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With more than 35,000 km of coastline spanning both the Indian and Pacific Oceans, Australia is blessed with a staggering number of world-beating beaches. Warm, crystal-clear waters lap everything from long stretches of pristine tropical sand to beaches internationally renowned for their surf. Then there are those adored by diving enthusiasts, nature lovers, and even off-road drivers. Here’s our pick of the 16 best beaches in Australia, whatever your interests.
There’s something for everyone on Bondi and to visit THE Australian beach destination is to delve into the heart of what it means to be Australian. Beyond the sands themselves there are cafes and restaurants ranging from simple casual eats to sophisticated gourmet experiences. Designer stores line Gould Street, while the short Bondi to Bronte coastal walk offers almost constant panoramic views. Surfers should head to the southern end of the beach, and swimmers to the areas marked out with flags.
- Location: Just a 30-minute drive, 7 km east of central Sydney.
- When to visit: Weekdays are best to avoid the crowds, weekends to experience Bondi at its most vibrant.
- Why go: Explore one of the world’s most famous beach fronts.
Stretching 7 km on one of the Whitsunday Islands, Whitehaven Beach is known for its near perfect-white and incredibly fine sand, formed out of almost pure silica. With its turquoise waters and beautiful surroundings, Whitehaven Beach is a poster child for tours in Australia. Comfortable to walk on in bare feet on even the hottest days thanks to the silica makeup of the beach, tourists and locals alike visit for its BBQ lunches, while it’s also possible to camp overnight.
Byron Bay’s Main Beach can’t claim the popularity of Bondi, but it is still a phenomenal beach to visit. With a relaxed vibe that dates from its era as a hippy hangout, the beach lies close to the easternmost point of mainland Australia. This location makes it ideal for surfing, and attracts board-lovers from across the globe.
- Location: Byron Bay, New South Wales.
- When to visit: September to November for reliable weather and low humidity.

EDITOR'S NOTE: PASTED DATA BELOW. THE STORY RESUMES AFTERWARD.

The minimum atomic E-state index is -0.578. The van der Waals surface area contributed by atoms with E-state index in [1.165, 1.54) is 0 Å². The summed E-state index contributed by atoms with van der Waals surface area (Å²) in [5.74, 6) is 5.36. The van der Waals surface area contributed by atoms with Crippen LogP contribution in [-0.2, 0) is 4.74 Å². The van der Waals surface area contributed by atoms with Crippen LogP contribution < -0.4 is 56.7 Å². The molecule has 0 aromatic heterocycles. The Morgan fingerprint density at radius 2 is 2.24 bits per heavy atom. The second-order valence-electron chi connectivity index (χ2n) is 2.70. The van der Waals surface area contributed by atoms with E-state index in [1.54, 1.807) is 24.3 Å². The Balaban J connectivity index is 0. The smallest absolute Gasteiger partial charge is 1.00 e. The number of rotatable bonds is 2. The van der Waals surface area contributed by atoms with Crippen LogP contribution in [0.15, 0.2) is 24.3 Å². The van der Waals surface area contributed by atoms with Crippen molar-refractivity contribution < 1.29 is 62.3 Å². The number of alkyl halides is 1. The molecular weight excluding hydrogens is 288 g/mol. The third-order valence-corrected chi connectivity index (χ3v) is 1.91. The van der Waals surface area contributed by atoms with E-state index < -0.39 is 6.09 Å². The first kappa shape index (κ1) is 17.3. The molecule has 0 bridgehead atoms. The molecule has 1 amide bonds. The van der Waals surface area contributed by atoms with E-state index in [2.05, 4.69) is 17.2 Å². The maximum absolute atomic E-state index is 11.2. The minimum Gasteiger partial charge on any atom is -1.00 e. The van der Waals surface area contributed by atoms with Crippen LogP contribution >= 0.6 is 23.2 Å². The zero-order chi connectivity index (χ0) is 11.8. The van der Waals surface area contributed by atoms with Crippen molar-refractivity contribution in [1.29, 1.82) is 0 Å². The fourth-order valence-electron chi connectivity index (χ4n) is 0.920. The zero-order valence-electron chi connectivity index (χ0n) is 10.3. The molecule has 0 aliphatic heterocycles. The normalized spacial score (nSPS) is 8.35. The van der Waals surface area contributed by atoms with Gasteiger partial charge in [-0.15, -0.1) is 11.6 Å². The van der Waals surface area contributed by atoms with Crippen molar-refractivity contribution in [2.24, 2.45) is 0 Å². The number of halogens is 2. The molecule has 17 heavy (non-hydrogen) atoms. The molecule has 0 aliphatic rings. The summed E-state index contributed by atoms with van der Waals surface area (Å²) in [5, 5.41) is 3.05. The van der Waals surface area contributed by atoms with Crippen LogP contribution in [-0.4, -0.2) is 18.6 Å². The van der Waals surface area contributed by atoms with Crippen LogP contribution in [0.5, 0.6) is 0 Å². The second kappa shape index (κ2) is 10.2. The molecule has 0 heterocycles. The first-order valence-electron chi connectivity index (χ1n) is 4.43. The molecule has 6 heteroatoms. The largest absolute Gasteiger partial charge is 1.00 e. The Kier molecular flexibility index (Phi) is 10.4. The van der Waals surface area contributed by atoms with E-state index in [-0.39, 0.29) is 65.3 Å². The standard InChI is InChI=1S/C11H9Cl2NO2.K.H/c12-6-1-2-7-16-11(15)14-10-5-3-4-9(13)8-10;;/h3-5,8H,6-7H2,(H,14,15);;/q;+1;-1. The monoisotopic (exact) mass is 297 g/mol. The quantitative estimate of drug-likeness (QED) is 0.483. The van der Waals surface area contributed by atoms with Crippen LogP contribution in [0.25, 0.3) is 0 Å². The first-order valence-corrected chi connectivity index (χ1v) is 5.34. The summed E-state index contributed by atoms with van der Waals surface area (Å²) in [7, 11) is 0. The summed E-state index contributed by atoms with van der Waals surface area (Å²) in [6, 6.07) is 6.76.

- Why go: Unmatched surfing opportunities.
You’ll find 75 Mile Beach on Fraser Island, the world’s largest sand island. Best known for the chance to drive the 120 km length of the beach, other popular reasons to visit are to bathe in the ‘natural jacuzzi’ of the Champagne Pools, get up close to the last pure population of dingoes in Eastern Australia, and for the chance to catch sight of humpback whales.
- Location: Roughly 4 hours’ drive (250 km) north of Brisbane.
- When to visit: April or May boast temperatures averaging 23°C, June to August is best for whale watching.
- Why go: Try out your off-road skills, get up close with dingoes, and bathe in a natural jacuzzi.
Located in a beachtown of the same name, Rainbow Beach is popular both because of the quality of its sands and also because it acts as a gateway to Fraser Island. Part of the Sunshine Coast, it is known for its colorful sand cliffs and the off-road route through the Cooloola section of Great Sandy National Park. There’s plenty of outdoor activities on offer by day, including surfing and fishing, and a growing if still low-key backpacker scene by night.
- Location: 240 km from Brisbane, Queensland.
- When to visit: September to November, and April to June for ideal weather with minimum rainfall.
- Why go: The great combination of natural beauty, outdoor activities, and evening entertainment.
This isolated stretch of beach in Western Australia is one for nature lovers. The rugged beauty of its rocky coastline and the untamed wilderness lining its pale sands makes it one of the most beautiful beaches in Australia. As well as luxuriating in this secluded spot while gazing across at nearby Chatham Island, look out for the 1911 wreck of the Mandalay, from which the beach takes its name.
- Location: 30 minutes’ drive from Walpole, south of Perth.
- When to visit: September to November, to avoid the heat of summer from December onwards.
- Why go: Experience Australia’s western coast at its most natural.
Although Tasmania may not be known for beach holidays in Australia, Wineglass Bay is a definite exception. The near semi-circular white sand beach contrasts spectacularly with the surrounding pink granite peaks and turquoise waters. Protected from the open ocean, it’s a great place to swim and snorkel, as well as try your hand at kayaking.
- Location: Freycinet National Park, around 3 hours’ drive from Hobart.
- When to visit: December to February during peak summer.
- Why go: Take a break from Tasmania’s greenery at this idyllic spot.
Family-friendly Noosa Main Beach is everything you might expect from an Australian beach. Offering visitors deep golden sand, the sheltered and well-patrolled waters are not only perfect for swimming but also regularly visited by pods of dolphins. The beach has the additional draw of a surfing festival each March.